Below I have laid out the opponents and results for each team.  Notice I have also labeled whether an opponent either Miami or USC faced was ranked at that the time of the match-up.  Before you look, I want you to pay careful attention to the amount of games that Miami and USC won by only single-digits, how many shut-outs each team had, and how many teams Miami and USC faced that were ranked nationally.

2004 USC Trojans:

8/28 – Virginia Tech – W 24-13

9/11 – Colorado State – W 49-0

9/18 – BYU – W 42-10

9/25 – Stanford – W 31-28

10/9 – #7 California – W 23-17

10/16 – #15 Arizona State – W 45-7

10/23 – Washington – W 38-0

10/30 – Washington State – W 42-12

11/6 – Oregon State – W – 28-20

11/13 – Arizona – W 49-9

11/27 – Notre Dame – W 41-10

12/4 – UCLA – W 29-24

BCS Championship 1/4 – Oklahoma – W 55-19

 

2001 Miami Hurricanes

9/1 – Penn State – W 33-7

9/8 – Rutgers – W 61-0

9/27 – Pittsburgh – W 43-21

10/6 – Troy – W 38-7

10/13 – #14 Florida State – W 49-27

10/25 – West Virginia – W 45-3

11/3 – Temple – W 38-0

11/10 – Boston College – W 18-7

11/17 – #14 Syracuse – W 59-0

11/24 – #12 Washington – W 65-7

12/1 – #14 Virginia Tech – W 26-24

BCS Championship 1/3 – #4 Nebraska – W 37-14

 

As you can see, Miami clearly had the more dominant regular season.  The Canes’ defense shut out opponents three times to USC’s two.  Miami played 5 ranked teams while USC played only 3.  And most importantly, USC had to win 4 games by single digits while Miami had to only win 1!!  Uno!!  That right there shows dominance!!  Plus, did you notice how Miami scored over 60 points not just once, but twice that year?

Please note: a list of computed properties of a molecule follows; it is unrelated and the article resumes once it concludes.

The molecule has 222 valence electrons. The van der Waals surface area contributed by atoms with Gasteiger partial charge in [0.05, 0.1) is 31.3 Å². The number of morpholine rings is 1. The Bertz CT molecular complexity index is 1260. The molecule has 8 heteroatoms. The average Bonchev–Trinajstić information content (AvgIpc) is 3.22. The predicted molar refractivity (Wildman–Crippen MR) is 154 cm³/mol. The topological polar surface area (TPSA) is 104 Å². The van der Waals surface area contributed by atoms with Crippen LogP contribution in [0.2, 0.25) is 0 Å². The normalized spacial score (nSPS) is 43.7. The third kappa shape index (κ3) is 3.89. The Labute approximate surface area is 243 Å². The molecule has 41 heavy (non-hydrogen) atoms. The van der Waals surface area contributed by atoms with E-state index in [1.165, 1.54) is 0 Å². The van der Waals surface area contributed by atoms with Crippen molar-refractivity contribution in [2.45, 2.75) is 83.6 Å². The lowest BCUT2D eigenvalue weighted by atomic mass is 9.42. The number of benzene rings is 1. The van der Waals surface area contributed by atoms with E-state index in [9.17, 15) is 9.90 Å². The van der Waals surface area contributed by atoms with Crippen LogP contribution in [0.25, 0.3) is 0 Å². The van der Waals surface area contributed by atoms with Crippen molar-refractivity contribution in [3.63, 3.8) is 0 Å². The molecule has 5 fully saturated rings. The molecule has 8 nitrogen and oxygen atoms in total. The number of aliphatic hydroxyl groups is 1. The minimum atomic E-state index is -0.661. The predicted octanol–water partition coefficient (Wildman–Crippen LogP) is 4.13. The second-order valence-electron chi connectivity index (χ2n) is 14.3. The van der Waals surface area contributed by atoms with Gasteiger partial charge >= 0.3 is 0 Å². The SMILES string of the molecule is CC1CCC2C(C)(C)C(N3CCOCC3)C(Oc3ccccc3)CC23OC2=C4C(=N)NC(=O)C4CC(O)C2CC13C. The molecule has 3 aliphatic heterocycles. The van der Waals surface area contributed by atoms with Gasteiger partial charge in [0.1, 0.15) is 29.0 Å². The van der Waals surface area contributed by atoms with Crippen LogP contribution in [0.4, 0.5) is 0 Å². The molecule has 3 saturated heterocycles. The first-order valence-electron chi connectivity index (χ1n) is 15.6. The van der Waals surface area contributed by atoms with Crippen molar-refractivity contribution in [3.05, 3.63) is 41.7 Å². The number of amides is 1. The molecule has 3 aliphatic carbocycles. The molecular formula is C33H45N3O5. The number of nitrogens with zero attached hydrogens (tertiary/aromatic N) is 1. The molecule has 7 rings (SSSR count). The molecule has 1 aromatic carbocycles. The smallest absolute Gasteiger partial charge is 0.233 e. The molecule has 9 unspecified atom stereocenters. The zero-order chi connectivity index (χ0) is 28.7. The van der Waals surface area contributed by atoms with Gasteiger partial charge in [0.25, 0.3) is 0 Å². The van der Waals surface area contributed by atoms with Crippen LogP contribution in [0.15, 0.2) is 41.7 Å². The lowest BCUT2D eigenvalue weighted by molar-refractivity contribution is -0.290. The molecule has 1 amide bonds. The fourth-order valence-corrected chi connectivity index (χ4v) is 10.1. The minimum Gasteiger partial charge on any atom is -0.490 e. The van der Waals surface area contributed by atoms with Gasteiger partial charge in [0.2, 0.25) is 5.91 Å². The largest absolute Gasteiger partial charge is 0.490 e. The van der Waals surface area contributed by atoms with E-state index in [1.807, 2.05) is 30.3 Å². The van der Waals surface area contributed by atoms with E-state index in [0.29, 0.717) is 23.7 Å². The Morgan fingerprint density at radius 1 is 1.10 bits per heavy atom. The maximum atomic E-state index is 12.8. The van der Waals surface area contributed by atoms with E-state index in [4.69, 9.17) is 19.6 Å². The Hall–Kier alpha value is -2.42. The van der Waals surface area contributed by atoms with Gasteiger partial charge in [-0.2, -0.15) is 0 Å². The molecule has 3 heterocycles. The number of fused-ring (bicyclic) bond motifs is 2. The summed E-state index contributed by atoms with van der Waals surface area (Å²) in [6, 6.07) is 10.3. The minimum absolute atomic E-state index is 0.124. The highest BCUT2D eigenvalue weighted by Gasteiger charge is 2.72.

Now to the players…  Again, I do not disagree that USC had players that were very good in college, but comparing them to the players and product that the 2001 Hurricanes churned out, is nothing to compare.  However, I am going to compare because I want to prove my point even more.

The article spouts off about some great players on the Trojans.  On offense: Matt Leinhart, Reggie Bush, LenDale White, Dwayne Jarrett, Steve Smith, Ryan Kalil, Duece Lutui.  On defense: Lawrence Jackson, Mike Patterson, Shaun Cody, and Lofa Tatupu.

Sure these kids were good in college, but when they got into the NFL, almost all of them earned the mark of being OVER-RATED.  How many are Pro Bowlers and how many are NFL stars?  Let’s go one-by-one shall we?

Matt Leinhart – He got drafted in the first round by the Arizona Cardinals and was suppose to be their young savior.  The Cardinals bring in the ever-ageless Kurt Warner to back-up Leinhart and teach him how to be a NFL quarterback.  But wait, who is starting for the Cardinals now?  Who was the quarterback that took them to their first ever Super Bowl appearance?  Was it USC’s Leinhart???  Nope, it would be the back-up they brought in who out-performed Leinhart in almost every aspect of the game…Leinhart = Over-rated